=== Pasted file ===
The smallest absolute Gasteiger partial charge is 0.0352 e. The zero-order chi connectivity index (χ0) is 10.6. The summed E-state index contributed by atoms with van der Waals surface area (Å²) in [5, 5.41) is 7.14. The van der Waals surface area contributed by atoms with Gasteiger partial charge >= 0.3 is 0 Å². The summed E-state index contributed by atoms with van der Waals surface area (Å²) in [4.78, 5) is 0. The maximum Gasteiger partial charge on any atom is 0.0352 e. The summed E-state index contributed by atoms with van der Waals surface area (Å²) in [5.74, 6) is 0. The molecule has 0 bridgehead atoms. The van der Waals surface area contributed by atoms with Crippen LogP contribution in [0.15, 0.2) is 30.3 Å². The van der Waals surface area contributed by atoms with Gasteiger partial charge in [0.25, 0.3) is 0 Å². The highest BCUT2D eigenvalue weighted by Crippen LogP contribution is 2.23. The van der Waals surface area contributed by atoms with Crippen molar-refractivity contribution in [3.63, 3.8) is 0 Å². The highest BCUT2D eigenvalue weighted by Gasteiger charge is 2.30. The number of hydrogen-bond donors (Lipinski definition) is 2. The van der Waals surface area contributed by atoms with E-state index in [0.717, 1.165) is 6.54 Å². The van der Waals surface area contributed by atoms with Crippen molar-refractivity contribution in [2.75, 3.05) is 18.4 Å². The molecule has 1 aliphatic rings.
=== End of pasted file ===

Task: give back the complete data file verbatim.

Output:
The smallest absolute Gasteiger partial charge is 0.0352 e. The zero-order chi connectivity index (χ0) is 10.6. The summed E-state index contributed by atoms with van der Waals surface area (Å²) in [5, 5.41) is 7.14. The van der Waals surface area contributed by atoms with Gasteiger partial charge >= 0.3 is 0 Å². The summed E-state index contributed by atoms with van der Waals surface area (Å²) in [4.78, 5) is 0. The maximum Gasteiger partial charge on any atom is 0.0352 e. The summed E-state index contributed by atoms with van der Waals surface area (Å²) in [5.74, 6) is 0. The molecule has 0 bridgehead atoms. The van der Waals surface area contributed by atoms with Crippen LogP contribution in [0.15, 0.2) is 30.3 Å². The van der Waals surface area contributed by atoms with Gasteiger partial charge in [0.25, 0.3) is 0 Å². The highest BCUT2D eigenvalue weighted by Crippen LogP contribution is 2.23. The van der Waals surface area contributed by atoms with Crippen molar-refractivity contribution in [3.63, 3.8) is 0 Å². The highest BCUT2D eigenvalue weighted by Gasteiger charge is 2.30. The number of hydrogen-bond donors (Lipinski definition) is 2. The van der Waals surface area contributed by atoms with E-state index in [0.717, 1.165) is 6.54 Å². The van der Waals surface area contributed by atoms with Crippen molar-refractivity contribution in [2.75, 3.05) is 18.4 Å². The molecule has 1 aliphatic rings.